For the last few years of this bull market we have been told that equity markets are too expensive and any further rises would be irrational, only for markets to defy the commentators and set new all-time highs. So are markets actually too expensive?
Valuations are not stretched:
Cyclically Adjusted Price Earnings Ratio (CAPE) is often used to explain why markets are expensive. However, CAPE has its flaws. Because it looks at the average earnings over the past 10 years it has been misleading investors. This figure puts earnings much lower as the figure incorporates the global financial crisis and the subsequent years when earnings per share were substantially weaker than normal.
Forward looking Price-Earnings (P/E) ratios don’t suffer from this and do not point to markets which are extremely overvalued. In the US the Forward P/E is 18.7 compared to historical P/E ratio of Ratio 22.8 and a CAPE of 34.
Only three of the top 50 largest S&P 500 companies have a P/E ratio of over 50 compared to 14 back in 2000 at the peak of the dotcom bubble.
Bull runs don’t die of old age:
Investors are concerned that with markets currently in the second longest bull-run in their history, something has to give and soon. However, as is often said, bull runs do not die of old age. Given that this bull market has been during a period of weaker GDP growth and perhaps more importantly has been supported by loose monetary policy, low interest rates and very accommodative central banks there is no definitive reason why the run can’t continue. Each bull market is unique.
Earnings forecasts for 2018 are not excessively high:
At present, earnings growth forecasts for this year are actually coming in lower than we saw in 2017. In Europe earnings growth is expected at about 9 per cent versus the 12 per cent we saw last year. This means there is more potential for positive surprises which would support stock markets.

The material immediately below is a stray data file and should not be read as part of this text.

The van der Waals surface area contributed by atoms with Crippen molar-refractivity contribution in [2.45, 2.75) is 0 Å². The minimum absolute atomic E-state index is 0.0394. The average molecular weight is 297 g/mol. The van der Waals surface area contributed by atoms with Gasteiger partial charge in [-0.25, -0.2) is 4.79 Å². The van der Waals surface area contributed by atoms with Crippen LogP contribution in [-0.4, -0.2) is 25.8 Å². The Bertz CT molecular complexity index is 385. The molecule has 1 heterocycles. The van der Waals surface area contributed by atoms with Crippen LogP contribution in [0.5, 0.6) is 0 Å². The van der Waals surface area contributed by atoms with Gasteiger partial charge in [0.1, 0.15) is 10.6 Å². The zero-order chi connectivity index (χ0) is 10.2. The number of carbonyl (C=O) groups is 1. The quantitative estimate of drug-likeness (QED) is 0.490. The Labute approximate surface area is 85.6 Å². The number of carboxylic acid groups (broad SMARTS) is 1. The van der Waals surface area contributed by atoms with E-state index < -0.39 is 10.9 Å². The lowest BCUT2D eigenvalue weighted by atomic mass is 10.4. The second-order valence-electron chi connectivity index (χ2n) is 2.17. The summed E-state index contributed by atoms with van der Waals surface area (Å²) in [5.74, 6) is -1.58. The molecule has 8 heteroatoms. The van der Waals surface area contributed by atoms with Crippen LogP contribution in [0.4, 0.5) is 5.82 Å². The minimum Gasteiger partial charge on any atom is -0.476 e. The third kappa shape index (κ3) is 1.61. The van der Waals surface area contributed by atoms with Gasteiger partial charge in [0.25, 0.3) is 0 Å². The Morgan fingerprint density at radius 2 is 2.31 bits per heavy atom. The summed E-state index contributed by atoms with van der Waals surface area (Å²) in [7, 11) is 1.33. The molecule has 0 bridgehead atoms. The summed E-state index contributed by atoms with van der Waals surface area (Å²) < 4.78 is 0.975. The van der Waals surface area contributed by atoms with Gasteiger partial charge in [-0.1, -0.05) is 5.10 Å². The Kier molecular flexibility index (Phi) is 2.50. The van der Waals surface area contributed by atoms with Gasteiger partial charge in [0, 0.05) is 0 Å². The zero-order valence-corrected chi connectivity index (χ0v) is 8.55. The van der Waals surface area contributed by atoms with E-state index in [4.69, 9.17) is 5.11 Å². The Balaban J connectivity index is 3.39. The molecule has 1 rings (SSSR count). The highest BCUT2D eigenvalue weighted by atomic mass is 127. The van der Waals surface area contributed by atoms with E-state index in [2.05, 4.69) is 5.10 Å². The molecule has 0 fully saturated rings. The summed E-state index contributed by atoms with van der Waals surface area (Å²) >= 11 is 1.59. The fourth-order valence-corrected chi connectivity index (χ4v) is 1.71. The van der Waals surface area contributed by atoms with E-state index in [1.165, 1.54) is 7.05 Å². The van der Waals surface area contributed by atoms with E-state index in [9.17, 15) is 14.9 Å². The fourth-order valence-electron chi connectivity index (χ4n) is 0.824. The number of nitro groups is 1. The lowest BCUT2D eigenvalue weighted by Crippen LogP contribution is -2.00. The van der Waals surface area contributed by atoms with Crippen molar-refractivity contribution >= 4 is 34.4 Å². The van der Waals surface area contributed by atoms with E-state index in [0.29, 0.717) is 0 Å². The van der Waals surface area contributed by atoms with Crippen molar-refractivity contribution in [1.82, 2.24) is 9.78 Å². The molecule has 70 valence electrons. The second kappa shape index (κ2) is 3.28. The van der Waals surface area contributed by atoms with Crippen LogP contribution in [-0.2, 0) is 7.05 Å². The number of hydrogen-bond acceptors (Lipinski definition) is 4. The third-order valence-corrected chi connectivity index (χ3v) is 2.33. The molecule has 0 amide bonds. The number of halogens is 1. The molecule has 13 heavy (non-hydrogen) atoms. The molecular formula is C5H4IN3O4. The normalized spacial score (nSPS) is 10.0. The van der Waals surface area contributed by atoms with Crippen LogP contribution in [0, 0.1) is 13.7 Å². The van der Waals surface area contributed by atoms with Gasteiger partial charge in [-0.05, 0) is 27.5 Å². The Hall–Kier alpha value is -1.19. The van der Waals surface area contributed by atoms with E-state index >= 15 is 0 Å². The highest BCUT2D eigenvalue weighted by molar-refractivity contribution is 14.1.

Fiscal stimulus and tax reform:
The tax reforms in the US could provide a significant boost to the economy. Initially this money was expected to just pass straight to shareholders and the wealthy so not enter the economy and have little impact. However, the likes of Walmart and Apple have announced they would give each of their employees a bonus of $2,500 (in stock) and up to $1,000 respectively. This is largely going to lower income families and is likely to get spent and could provide a significant boost to the economy.
The tax cuts and fiscal stimulus are estimated to add between 0.3 per cent-0.8 per cent to GDP and could boost earnings per share by nearly 15 per cent. Analysts are now expected to raise their GDP forecasts for the US higher for 2018.
The global economy is healthy:
US business confidence is high with the latest PMI Business Confidence at 59.7 and no reasons for it to fall. When this figure is above 50 the S&P 500 generally rises.
There is plenty of capacity for growth with unemployment still high in Europe. While in the US and UK there is room for productivity improvements which would drive further growth in those economies.
There are also clear signs that capital expenditure, Capex, is rising which is supportive of economic growth and improved productivity.
Investor sentiment is a harder factor to measure, but anecdotally there are clearly a large number of investors who remain nervous of this bull market and are expecting a correction, or doubt the data in front of them. Bubbles appear when there is exuberance in markets and the number of bulls outweigh the number of bears by a significant margin driving markets even higher.
Adrian Lowcock is investment director at Architas.
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